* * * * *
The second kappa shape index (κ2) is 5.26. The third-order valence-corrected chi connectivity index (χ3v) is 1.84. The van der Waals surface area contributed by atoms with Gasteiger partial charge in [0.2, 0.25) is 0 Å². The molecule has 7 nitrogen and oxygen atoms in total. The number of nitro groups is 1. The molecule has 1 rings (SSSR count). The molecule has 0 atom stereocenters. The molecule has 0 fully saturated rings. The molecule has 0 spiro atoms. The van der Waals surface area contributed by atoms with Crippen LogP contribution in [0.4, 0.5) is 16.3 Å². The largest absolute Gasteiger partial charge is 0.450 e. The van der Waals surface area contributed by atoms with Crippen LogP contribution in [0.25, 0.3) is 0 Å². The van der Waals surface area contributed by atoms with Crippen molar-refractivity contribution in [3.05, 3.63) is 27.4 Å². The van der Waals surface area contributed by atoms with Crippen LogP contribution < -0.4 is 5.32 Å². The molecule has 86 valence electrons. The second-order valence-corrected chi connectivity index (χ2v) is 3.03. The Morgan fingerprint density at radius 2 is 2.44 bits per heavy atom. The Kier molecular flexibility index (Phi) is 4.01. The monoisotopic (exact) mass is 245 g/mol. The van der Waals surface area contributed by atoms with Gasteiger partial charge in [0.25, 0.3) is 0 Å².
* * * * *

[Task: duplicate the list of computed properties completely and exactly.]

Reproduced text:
The second kappa shape index (κ2) is 5.26. The third-order valence-corrected chi connectivity index (χ3v) is 1.84. The van der Waals surface area contributed by atoms with Gasteiger partial charge in [0.2, 0.25) is 0 Å². The molecule has 7 nitrogen and oxygen atoms in total. The number of nitro groups is 1. The molecule has 1 rings (SSSR count). The molecule has 0 atom stereocenters. The molecule has 0 fully saturated rings. The molecule has 0 spiro atoms. The van der Waals surface area contributed by atoms with Crippen LogP contribution in [0.4, 0.5) is 16.3 Å². The largest absolute Gasteiger partial charge is 0.450 e. The van der Waals surface area contributed by atoms with Crippen LogP contribution in [0.25, 0.3) is 0 Å². The van der Waals surface area contributed by atoms with Crippen molar-refractivity contribution in [3.05, 3.63) is 27.4 Å². The van der Waals surface area contributed by atoms with Crippen LogP contribution < -0.4 is 5.32 Å². The molecule has 86 valence electrons. The second-order valence-corrected chi connectivity index (χ2v) is 3.03. The Morgan fingerprint density at radius 2 is 2.44 bits per heavy atom. The Kier molecular flexibility index (Phi) is 4.01. The monoisotopic (exact) mass is 245 g/mol. The van der Waals surface area contributed by atoms with Gasteiger partial charge in [0.25, 0.3) is 0 Å².